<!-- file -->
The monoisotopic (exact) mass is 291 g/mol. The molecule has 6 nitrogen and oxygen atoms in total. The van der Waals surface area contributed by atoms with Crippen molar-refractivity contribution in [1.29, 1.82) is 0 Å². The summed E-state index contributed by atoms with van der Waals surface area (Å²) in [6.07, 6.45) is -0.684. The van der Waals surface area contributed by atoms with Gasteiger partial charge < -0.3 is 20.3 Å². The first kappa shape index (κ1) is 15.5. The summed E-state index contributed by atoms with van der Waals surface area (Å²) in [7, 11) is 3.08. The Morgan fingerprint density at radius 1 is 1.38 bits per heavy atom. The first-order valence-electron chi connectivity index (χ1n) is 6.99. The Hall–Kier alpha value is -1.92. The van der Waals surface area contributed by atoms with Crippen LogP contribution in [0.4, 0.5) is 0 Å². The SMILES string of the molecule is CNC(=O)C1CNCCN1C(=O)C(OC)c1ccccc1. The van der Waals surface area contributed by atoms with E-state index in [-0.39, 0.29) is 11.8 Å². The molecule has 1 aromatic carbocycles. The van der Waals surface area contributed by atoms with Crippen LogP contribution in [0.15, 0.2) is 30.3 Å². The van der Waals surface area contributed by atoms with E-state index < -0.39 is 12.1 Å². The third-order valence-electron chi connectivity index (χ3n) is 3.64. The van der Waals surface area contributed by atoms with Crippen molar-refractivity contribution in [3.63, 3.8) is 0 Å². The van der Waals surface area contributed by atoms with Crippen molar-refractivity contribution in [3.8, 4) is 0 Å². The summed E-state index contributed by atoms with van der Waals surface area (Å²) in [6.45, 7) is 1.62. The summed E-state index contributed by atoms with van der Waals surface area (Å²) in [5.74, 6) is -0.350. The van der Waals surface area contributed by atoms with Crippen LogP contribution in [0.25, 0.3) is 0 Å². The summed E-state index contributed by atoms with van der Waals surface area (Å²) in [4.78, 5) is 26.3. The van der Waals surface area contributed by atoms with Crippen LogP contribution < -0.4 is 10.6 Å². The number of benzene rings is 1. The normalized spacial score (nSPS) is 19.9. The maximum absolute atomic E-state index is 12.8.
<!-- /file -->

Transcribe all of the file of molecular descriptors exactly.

The monoisotopic (exact) mass is 291 g/mol. The molecule has 6 nitrogen and oxygen atoms in total. The van der Waals surface area contributed by atoms with Crippen molar-refractivity contribution in [1.29, 1.82) is 0 Å². The summed E-state index contributed by atoms with van der Waals surface area (Å²) in [6.07, 6.45) is -0.684. The van der Waals surface area contributed by atoms with Gasteiger partial charge < -0.3 is 20.3 Å². The first kappa shape index (κ1) is 15.5. The summed E-state index contributed by atoms with van der Waals surface area (Å²) in [7, 11) is 3.08. The Morgan fingerprint density at radius 1 is 1.38 bits per heavy atom. The first-order valence-electron chi connectivity index (χ1n) is 6.99. The Hall–Kier alpha value is -1.92. The van der Waals surface area contributed by atoms with Crippen LogP contribution in [0.4, 0.5) is 0 Å². The SMILES string of the molecule is CNC(=O)C1CNCCN1C(=O)C(OC)c1ccccc1. The van der Waals surface area contributed by atoms with E-state index in [-0.39, 0.29) is 11.8 Å². The molecule has 1 aromatic carbocycles. The van der Waals surface area contributed by atoms with Crippen LogP contribution in [0.15, 0.2) is 30.3 Å². The van der Waals surface area contributed by atoms with E-state index < -0.39 is 12.1 Å². The third-order valence-electron chi connectivity index (χ3n) is 3.64. The van der Waals surface area contributed by atoms with Crippen molar-refractivity contribution in [3.63, 3.8) is 0 Å². The van der Waals surface area contributed by atoms with Crippen molar-refractivity contribution in [3.8, 4) is 0 Å². The summed E-state index contributed by atoms with van der Waals surface area (Å²) in [6.45, 7) is 1.62. The summed E-state index contributed by atoms with van der Waals surface area (Å²) in [5.74, 6) is -0.350. The van der Waals surface area contributed by atoms with Crippen LogP contribution in [0.25, 0.3) is 0 Å². The summed E-state index contributed by atoms with van der Waals surface area (Å²) in [4.78, 5) is 26.3. The van der Waals surface area contributed by atoms with Crippen LogP contribution < -0.4 is 10.6 Å². The number of benzene rings is 1. The normalized spacial score (nSPS) is 19.9. The maximum absolute atomic E-state index is 12.8.